Even before 911 America would not have tolerated terror against its citizens. It certainly has not done so since.
Britain to an extent did tolerate terror during the Troubles, despite the Prevention of Terrorism Acts. They included provisions that were modest compared to Tony Blair’s 2005 bid to detain terror suspects 90 days without charge.
But Great Britain will not now – as the Choudary conviction shows – be so tolerant in the face of the murderous Islamic threat, which since 2001 everyone has understood could result in a cataclysmic attack (my take on Choudary here).
France certainly will not tolerate this threat after its spate of atrocities and nor will Belgium or Germany. The latter has barely been touched by the Islamic threat but has had a recent foretaste of it. The country previously had to deal with Baader Meinhof but not groups that want to massacre civilians en masse.
Most of these countries, with the exception of the US, have traditionally been high minded about human rights. Now they will see how terrorists take advantage of rights and freedoms and their populations will not have this be put above their own right to life.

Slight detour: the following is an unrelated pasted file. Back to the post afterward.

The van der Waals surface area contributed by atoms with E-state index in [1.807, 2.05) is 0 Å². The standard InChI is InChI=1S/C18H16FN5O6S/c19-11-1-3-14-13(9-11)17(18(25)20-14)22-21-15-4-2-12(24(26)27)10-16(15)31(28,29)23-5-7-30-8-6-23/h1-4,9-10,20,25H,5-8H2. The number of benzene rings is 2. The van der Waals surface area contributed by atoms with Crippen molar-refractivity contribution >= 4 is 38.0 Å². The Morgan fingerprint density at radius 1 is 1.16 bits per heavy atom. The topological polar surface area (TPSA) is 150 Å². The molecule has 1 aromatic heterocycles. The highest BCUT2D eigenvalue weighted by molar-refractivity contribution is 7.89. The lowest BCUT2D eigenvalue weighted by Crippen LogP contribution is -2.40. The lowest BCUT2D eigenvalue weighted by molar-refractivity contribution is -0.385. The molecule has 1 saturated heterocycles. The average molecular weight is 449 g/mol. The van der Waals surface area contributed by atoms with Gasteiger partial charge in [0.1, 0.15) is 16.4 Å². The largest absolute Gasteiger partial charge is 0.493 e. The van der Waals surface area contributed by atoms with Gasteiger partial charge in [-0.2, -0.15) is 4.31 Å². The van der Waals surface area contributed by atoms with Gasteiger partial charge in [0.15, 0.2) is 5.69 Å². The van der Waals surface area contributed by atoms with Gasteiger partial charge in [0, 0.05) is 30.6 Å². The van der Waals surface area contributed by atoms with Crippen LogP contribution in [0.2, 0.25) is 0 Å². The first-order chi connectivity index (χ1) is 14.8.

But in Northern Ireland we will have to tolerate terror. There is no tough response to would-be murderers in sight.
The claim that dissidents suffer internment is such an inversion of the truth it would be hilarious if it wasn’t for the fact that they have fooled people such as Eamon O’Cuiv TD to think they are badly treated.
Some dangerous dissidents are free men. The police and intelligence services will do their best to bring these people to justice. But there have over the years been acquittals of men who are believed to be leading dissidents on the basis of very strong evidence that is judged to fall short of the ‘beyond all reasonable doubt’ threshold.
Some terrorists who have been convicted have been freed after serving modest sentences.
In one case last week a man convicted in relation to a bomb attempt escaped jail altogether, partly because he had served time on remand.
There are question marks over bail policy too.
This year the man charged with murdering Adrian Ismay got bail from one judge, which was not revoked by another when he did not respond to a police call as per his curfew and was not revoked by a third judge when there was an issue with his tag.
He is of course innocent unless and until proven otherwise but the case raised wider issues so I asked the courts: why were police and prosecutor calls for revoke refused?
The Human Rights Act, they said (in essence).
That is the act the current government is demonised for wanting to repeal.
If dissidents carry out another Omagh there be will cross-border denunciation. There will be heavy scrutiny of the security forces – the people who keep us safe – to see if they did enough to stop it and if they investigated it well.
But don’t count on scrutiny of a culture that treats terrorists so kindly.
Ben Lowry (@BenLowry2) is News Letter deputy editor